National Security

Talks underway to give Brits new access to US tech firms

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The United States and Britain have begun negotiations on a scheme to force Silicon Valley tech firms to cooperate with British authorities in the course of their criminal investigations.

Obama administration officials confirmed to The Hill that talks have begun on a possible agreement allowing Britain to go over American officials’ heads and serve wiretap orders directly on U.S. companies for cases involving British citizens.

{mosads}The agreement would speed up the time that it takes British officials to conduct counterterror and criminal investigations involving messages sent via U.S. tech platforms. 

It “would make cross-border requests for certain electronic communications data for law enforcement and national security purposes more effective and efficient, while still protecting privacy and civil liberties,” a senior administration official told The Hill in an emailed statement.  

Details of the talks, which are still in their early stages, were first reported by The Washington Post on Friday. 

The negotiations are aimed at confronting challenges that foreign governments face posed by the ubiquity of American Internet and communications firms.

For instance, if British officials are looking to obtain emails and other communications between two British citizens sent via an American company such as Facebook or Microsoft, they currently have to go through a lengthy legal treaty designed to share evidence between countries. Even though both suspects in the case may be British, the American company keeps the data on a server in the U.S. 

Going through the treaty process can take months, which officials warn cripples their ability to respond quickly to dangerous threats.  

The potential new process would not allow the British government to obtain records about American citizens or residents, according to the Post, which obtained a draft negotiating document.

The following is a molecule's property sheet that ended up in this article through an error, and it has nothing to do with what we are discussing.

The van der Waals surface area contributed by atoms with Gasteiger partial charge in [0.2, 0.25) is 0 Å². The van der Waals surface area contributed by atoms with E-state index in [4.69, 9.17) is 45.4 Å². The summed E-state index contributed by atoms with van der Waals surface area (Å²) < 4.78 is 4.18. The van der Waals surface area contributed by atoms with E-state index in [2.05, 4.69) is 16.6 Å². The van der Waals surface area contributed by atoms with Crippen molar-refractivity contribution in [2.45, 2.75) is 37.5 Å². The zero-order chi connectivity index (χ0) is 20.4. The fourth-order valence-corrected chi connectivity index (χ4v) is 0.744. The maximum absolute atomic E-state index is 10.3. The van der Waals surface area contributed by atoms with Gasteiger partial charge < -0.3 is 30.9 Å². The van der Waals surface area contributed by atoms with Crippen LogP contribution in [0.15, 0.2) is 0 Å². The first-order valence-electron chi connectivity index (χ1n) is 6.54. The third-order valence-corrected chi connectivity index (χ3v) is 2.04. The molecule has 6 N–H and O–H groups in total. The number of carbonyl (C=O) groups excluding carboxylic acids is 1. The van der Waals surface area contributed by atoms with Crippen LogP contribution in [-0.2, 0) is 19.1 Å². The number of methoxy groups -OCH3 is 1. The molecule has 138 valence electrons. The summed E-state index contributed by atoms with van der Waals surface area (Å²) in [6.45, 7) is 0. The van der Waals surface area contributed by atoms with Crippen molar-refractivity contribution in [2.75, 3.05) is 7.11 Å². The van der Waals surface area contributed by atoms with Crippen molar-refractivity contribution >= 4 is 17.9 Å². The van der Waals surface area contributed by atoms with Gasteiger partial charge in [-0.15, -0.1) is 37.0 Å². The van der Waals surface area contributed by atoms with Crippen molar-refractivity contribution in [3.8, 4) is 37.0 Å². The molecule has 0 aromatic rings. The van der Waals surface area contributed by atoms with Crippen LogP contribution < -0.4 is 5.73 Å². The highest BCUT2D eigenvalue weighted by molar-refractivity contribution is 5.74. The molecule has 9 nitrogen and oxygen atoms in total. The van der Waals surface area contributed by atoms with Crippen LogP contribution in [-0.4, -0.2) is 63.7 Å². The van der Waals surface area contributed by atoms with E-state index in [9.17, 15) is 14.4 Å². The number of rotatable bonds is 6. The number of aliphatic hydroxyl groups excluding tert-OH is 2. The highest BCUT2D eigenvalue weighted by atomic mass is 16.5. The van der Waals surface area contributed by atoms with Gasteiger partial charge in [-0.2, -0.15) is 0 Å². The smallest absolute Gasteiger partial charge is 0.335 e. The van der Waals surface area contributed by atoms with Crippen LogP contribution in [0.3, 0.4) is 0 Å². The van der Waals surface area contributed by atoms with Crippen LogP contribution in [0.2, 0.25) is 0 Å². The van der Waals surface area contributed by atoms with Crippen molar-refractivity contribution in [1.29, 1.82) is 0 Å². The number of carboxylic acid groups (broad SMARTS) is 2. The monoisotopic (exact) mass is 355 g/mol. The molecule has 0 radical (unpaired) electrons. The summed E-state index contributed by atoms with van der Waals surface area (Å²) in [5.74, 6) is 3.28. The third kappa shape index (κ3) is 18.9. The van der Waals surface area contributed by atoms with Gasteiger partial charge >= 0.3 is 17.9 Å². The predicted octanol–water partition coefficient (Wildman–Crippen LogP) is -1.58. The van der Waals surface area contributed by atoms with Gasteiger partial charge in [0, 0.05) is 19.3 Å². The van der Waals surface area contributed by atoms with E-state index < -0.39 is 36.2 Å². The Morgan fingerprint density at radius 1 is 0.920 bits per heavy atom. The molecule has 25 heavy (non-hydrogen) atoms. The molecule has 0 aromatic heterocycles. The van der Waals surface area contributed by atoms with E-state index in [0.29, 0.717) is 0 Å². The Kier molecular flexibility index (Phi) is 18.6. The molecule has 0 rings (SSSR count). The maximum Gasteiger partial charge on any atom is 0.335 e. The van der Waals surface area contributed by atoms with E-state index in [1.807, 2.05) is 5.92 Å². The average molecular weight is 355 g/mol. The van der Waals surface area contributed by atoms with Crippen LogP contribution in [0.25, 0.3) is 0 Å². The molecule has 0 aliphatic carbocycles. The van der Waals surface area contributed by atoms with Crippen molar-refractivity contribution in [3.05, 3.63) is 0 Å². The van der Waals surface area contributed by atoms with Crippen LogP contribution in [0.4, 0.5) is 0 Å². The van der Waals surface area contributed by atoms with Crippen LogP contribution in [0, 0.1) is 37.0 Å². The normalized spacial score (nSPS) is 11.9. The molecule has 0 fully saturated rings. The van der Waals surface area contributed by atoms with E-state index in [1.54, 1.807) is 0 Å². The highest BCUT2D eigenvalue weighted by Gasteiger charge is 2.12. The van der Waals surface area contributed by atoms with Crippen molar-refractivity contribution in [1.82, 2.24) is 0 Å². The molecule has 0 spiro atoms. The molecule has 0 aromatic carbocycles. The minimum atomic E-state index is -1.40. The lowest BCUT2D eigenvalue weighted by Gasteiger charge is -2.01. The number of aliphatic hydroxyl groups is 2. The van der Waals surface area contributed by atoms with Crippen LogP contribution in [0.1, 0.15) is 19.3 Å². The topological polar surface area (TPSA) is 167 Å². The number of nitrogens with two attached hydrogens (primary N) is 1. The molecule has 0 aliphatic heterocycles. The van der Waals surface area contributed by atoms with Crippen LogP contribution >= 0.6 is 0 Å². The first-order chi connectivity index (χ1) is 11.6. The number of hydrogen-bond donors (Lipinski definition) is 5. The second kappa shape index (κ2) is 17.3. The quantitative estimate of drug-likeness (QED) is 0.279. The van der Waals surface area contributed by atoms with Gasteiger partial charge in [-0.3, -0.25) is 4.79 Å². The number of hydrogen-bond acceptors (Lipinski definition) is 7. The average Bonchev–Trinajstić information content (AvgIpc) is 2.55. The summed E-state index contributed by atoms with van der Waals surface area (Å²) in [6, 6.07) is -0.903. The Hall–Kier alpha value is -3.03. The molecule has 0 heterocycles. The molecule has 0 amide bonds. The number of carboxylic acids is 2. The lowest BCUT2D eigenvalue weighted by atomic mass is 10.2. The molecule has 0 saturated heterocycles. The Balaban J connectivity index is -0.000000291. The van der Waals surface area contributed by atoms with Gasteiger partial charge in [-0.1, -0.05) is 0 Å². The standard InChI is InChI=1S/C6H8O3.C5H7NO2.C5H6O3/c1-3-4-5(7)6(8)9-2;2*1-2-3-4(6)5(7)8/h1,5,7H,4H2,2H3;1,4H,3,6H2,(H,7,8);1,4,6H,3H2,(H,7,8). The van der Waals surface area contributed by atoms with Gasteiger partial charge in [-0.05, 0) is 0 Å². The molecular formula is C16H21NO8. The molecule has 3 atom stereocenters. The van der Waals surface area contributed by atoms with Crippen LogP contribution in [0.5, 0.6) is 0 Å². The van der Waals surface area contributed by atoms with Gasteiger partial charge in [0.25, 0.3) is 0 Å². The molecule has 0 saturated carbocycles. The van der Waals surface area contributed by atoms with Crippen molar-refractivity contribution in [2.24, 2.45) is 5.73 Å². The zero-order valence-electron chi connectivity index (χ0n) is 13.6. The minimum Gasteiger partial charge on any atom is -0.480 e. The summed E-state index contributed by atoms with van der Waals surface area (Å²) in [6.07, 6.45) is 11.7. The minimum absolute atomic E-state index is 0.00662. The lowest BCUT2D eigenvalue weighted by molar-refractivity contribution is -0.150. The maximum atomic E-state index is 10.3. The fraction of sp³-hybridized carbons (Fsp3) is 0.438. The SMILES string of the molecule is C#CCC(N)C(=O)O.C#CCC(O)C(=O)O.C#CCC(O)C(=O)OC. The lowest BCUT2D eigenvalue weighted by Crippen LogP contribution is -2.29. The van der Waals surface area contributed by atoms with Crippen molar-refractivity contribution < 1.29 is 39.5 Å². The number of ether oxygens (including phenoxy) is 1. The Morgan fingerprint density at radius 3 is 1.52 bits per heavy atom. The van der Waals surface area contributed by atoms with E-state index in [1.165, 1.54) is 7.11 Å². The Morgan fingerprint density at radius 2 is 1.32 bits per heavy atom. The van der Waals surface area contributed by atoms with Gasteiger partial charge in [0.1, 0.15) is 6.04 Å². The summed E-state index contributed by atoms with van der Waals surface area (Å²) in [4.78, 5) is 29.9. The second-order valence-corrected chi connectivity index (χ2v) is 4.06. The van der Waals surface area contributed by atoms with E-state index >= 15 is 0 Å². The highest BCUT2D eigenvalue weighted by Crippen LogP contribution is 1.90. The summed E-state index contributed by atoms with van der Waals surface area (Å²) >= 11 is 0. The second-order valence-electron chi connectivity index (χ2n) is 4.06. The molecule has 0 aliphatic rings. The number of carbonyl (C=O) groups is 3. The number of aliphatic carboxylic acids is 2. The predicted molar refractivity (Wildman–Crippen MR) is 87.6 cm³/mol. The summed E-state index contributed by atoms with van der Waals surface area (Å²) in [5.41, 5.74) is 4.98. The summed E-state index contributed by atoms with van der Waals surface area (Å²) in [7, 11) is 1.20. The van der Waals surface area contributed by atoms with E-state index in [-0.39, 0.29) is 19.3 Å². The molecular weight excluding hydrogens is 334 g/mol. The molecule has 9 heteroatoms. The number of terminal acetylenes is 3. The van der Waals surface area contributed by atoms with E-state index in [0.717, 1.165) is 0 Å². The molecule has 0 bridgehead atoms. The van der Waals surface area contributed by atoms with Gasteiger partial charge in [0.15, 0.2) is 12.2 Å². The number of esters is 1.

Rep. Adam Schiff (D-Calif.), the top Democrat on the House Intelligence Committee, said in a statement that the accord “has the potential to improve our mutual security, counter so-called data localization incentives, and make it easier and more cost effective for our companies to operate in Britain.”

However, any new agreement on handling evidence could upset privacy advocates. The British government uses a different standard for authorizing a wiretap or gaining stored data. Applying those rules in the U.S. could threaten due process rights, critics told the Post.  

“We will need to keep a close eye on the privacy and civil liberty protections of any agreement,” Schiff said, “including making sure these British orders do not cover U.S. persons or individuals within the U.S., do not permit bulk collection, and have due process protections that meet high standards.”

Adoption of the agreement would likely require action by Congress.

The U.S. Justice Department is currently ensnared in a court case along similar lines.

The government is trying to force Microsoft to hand over information about a user’s email account that is stored on a data server in Ireland. Microsoft has resisted, claiming that the government cannot get the data through a warrant and instead needs to go through the legal treaty process for evidence sharing.

– Updated at 2:26 p.m.

Tags Britain Privacy of telecommunications

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